Poverty in Pakistan
In early April of this year, an important step was taken to reduce poverty in Pakistan. The Pakistani government made the decision to re-evaluate its poverty threshold or an individual’s estimated monthly income that would place them above or below the poverty line in that particular country.

The government ultimately decided to raise its poverty threshold, increasing the number of citizens eligible for government-sponsored aid and development policies.

Based on census data between 2013 and 2014, the Pakistani government raised the poverty threshold for working adults’ incomes to 3,030 rupees per month, or about $29.

The new criteria means that roughly 60 million total citizens are classified as falling below the poverty line as opposed to a much smaller number of citizens who fell under the old poverty line, which was based on 2001 data.

What consequences does this new, expanded recognition of impoverished citizens carry?

For starters, a higher poverty threshold typically means that there are fewer people living in poverty. The World Bank issued a report estimating that, if applied in 2001, the new data would qualify 64 percent of the population as impoverished, rather than the 34.5 percent of citizens classified as such under the old data.

Currently, the number of citizens living below the new poverty line rests at 29.5 percent, a sharp decrease from 2001. In simplified terms, this means that the overall rate of poverty in Pakistan has fallen by over one third in the past fifteen years.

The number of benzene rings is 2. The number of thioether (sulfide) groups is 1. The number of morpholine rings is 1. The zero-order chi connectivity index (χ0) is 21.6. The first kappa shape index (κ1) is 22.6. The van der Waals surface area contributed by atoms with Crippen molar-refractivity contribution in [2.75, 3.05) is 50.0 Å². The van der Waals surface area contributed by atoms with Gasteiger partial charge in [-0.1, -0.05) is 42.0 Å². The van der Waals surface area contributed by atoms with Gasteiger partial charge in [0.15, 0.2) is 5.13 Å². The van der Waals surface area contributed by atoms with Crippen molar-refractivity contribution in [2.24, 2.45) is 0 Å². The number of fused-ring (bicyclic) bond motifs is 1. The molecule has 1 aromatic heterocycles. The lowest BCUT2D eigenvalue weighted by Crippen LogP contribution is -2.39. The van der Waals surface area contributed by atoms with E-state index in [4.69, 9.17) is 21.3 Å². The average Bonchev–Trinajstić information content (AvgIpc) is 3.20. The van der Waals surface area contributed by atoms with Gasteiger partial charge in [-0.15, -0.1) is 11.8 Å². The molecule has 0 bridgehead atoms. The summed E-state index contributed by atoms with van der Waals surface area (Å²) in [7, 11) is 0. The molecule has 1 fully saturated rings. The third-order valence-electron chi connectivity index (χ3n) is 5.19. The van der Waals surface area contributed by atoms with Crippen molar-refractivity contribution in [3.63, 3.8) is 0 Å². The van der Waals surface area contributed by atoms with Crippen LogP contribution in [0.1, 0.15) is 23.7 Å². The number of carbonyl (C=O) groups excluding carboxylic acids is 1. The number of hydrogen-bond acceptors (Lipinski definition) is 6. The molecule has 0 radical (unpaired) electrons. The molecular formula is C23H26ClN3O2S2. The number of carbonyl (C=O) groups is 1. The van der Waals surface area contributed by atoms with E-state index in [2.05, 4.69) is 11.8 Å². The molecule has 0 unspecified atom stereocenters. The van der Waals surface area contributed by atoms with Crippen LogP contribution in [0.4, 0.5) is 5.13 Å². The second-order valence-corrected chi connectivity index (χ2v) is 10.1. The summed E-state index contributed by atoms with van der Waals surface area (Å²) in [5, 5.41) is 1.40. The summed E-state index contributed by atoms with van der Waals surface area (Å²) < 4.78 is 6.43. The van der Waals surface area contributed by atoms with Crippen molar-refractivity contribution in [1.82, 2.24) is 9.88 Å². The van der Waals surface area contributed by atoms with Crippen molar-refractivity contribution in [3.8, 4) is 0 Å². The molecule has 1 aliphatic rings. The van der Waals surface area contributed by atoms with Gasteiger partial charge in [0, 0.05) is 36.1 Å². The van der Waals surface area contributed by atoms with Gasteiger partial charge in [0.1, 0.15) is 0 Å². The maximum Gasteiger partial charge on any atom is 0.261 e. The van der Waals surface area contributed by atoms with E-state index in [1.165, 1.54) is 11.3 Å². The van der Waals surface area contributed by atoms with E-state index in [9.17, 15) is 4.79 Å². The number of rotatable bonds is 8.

It also shows that the government-sponsored aid programs and pro-poor development policies implemented over the past 15 years have worked and have the capacity to help even more citizens. The Benazir Income Support Program (BISP) in particular has been effective at providing economic assistance.

Provided with significant support by USAID, the World Bank, DFID, and the Asian Development Bank, BISP has taken the lead in establishing “cash transfer” programs, which provide the financial support families need to meet educational, health and livelihood requirements.

Tangible effects of this assistance can be found when examining such variables as the number of poor households with access to personal transportation (up to 18 percent compared to the two percent of 15 years ago) and the number of households with access to a toilet (up to 60 percent as compared to 30 percent in 2001).

The greater levels of income provided by BISP are improving the overall financial condition of Pakistan as well, allowing the country’s “formal banking sector to reach to the untapped market segment” of poverty in Pakistan.

The continued success that Pakistan has achieved by investing in its impoverished citizens has inspired programs similar to BISP in countries such as India, Ghana, Mongolia, Cambodia and Nepal.

Will Clifft

Photo: Flickr

Asian Development Fund

Poor countries need more assistance. In hopes of sustaining economic growth and reducing poverty, the Asian Development Bank approved a merger between the Asian Development Fund and its ordinary capital resources.

The Asian Development Bank (ADB), a regional development bank located in Manila, Philippines, is determined to reduce poverty in Asia and the Pacific. It focuses on sustaining economic growth, environmental stability and regional integration.

Chinese Finance Minister Lou Jiwei announced recently that China would donate $100 million U.S. dollars to the Asian Development Fund (ADF). This donation will greatly assist members of the ADB in reducing poverty in Pakistan. Jiwei wants to use the initiative to boost the flexibility and resilience of the economies of poor countries.

Pakistan, along with 28 other countries, receives ADF funding from the ADB. Between 2013 and 2014, Pakistan received $511 million U.S. dollars. The ADB works with the government of Pakistan to sustain economic growth and boost spending on poverty reduction programs.

According to the ADB website, “ADF bridges the development gap in Asia and the Pacific, home to both the world’s fast-rising and most vulnerable economies.” The fund provides loans at low-interest rates to partners with high poverty rates with the intention of poverty alleviation.